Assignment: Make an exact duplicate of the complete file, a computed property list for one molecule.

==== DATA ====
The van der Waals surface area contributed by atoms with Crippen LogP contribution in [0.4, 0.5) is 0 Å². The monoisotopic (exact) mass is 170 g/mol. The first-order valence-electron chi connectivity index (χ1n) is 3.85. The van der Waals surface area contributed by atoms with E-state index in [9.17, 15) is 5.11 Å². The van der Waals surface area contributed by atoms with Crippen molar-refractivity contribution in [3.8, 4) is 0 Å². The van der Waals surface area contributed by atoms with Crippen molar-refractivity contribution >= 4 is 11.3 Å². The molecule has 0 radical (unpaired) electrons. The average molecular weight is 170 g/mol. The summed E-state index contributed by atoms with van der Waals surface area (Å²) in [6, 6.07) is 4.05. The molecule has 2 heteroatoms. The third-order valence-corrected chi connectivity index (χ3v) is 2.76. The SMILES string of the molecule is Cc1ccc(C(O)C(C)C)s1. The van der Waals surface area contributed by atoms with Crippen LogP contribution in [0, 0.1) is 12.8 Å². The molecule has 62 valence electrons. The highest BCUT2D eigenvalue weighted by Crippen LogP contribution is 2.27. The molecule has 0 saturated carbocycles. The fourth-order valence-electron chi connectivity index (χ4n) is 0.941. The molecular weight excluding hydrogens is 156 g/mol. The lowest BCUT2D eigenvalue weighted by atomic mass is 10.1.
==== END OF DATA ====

The van der Waals surface area contributed by atoms with Crippen LogP contribution in [0.4, 0.5) is 0 Å². The monoisotopic (exact) mass is 170 g/mol. The first-order valence-electron chi connectivity index (χ1n) is 3.85. The van der Waals surface area contributed by atoms with E-state index in [9.17, 15) is 5.11 Å². The van der Waals surface area contributed by atoms with Crippen molar-refractivity contribution in [3.8, 4) is 0 Å². The van der Waals surface area contributed by atoms with Crippen molar-refractivity contribution >= 4 is 11.3 Å². The molecule has 0 radical (unpaired) electrons. The average molecular weight is 170 g/mol. The summed E-state index contributed by atoms with van der Waals surface area (Å²) in [6, 6.07) is 4.05. The molecule has 2 heteroatoms. The third-order valence-corrected chi connectivity index (χ3v) is 2.76. The SMILES string of the molecule is Cc1ccc(C(O)C(C)C)s1. The van der Waals surface area contributed by atoms with Crippen LogP contribution in [0, 0.1) is 12.8 Å². The molecule has 62 valence electrons. The highest BCUT2D eigenvalue weighted by Crippen LogP contribution is 2.27. The molecule has 0 saturated carbocycles. The fourth-order valence-electron chi connectivity index (χ4n) is 0.941. The molecular weight excluding hydrogens is 156 g/mol. The lowest BCUT2D eigenvalue weighted by atomic mass is 10.1.